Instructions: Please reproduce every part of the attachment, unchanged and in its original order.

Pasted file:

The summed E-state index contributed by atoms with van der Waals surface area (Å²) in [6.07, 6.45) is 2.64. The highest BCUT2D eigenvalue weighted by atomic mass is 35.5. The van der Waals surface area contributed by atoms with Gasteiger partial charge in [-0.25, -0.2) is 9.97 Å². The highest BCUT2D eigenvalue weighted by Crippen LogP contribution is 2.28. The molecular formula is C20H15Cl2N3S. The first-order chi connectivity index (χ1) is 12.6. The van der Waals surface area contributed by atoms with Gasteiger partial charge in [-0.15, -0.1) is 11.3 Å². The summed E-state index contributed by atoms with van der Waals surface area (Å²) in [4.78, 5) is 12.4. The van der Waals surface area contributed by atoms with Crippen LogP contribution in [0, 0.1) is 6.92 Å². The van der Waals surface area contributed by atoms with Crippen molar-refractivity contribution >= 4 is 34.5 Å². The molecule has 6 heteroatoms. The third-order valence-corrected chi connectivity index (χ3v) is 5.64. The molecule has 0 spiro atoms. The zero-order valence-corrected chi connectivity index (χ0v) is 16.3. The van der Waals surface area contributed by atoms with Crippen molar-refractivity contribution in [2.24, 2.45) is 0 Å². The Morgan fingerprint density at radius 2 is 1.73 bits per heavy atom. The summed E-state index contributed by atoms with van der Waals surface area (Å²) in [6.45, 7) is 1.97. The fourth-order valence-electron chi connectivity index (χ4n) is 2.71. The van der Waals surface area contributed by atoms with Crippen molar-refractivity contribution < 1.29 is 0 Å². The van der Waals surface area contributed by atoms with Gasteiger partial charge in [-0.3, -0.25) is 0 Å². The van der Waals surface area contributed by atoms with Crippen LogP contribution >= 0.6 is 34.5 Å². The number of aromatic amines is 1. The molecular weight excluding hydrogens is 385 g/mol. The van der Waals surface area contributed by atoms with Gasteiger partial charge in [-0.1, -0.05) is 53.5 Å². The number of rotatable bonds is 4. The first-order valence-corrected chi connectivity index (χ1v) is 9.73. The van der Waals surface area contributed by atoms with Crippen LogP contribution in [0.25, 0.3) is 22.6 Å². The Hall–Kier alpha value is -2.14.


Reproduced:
The summed E-state index contributed by atoms with van der Waals surface area (Å²) in [6.07, 6.45) is 2.64. The highest BCUT2D eigenvalue weighted by atomic mass is 35.5. The van der Waals surface area contributed by atoms with Gasteiger partial charge in [-0.25, -0.2) is 9.97 Å². The highest BCUT2D eigenvalue weighted by Crippen LogP contribution is 2.28. The molecular formula is C20H15Cl2N3S. The first-order chi connectivity index (χ1) is 12.6. The van der Waals surface area contributed by atoms with Gasteiger partial charge in [-0.15, -0.1) is 11.3 Å². The summed E-state index contributed by atoms with van der Waals surface area (Å²) in [4.78, 5) is 12.4. The van der Waals surface area contributed by atoms with Crippen LogP contribution in [0, 0.1) is 6.92 Å². The van der Waals surface area contributed by atoms with Crippen molar-refractivity contribution >= 4 is 34.5 Å². The molecule has 6 heteroatoms. The third-order valence-corrected chi connectivity index (χ3v) is 5.64. The molecule has 0 spiro atoms. The zero-order valence-corrected chi connectivity index (χ0v) is 16.3. The van der Waals surface area contributed by atoms with Crippen molar-refractivity contribution in [2.24, 2.45) is 0 Å². The Morgan fingerprint density at radius 2 is 1.73 bits per heavy atom. The summed E-state index contributed by atoms with van der Waals surface area (Å²) in [6.45, 7) is 1.97. The fourth-order valence-electron chi connectivity index (χ4n) is 2.71. The van der Waals surface area contributed by atoms with Crippen molar-refractivity contribution < 1.29 is 0 Å². The van der Waals surface area contributed by atoms with Gasteiger partial charge in [-0.3, -0.25) is 0 Å². The van der Waals surface area contributed by atoms with Crippen LogP contribution >= 0.6 is 34.5 Å². The number of aromatic amines is 1. The molecular weight excluding hydrogens is 385 g/mol. The van der Waals surface area contributed by atoms with Gasteiger partial charge in [-0.1, -0.05) is 53.5 Å². The number of rotatable bonds is 4. The first-order valence-corrected chi connectivity index (χ1v) is 9.73. The van der Waals surface area contributed by atoms with Crippen LogP contribution in [0.25, 0.3) is 22.6 Å². The Hall–Kier alpha value is -2.14.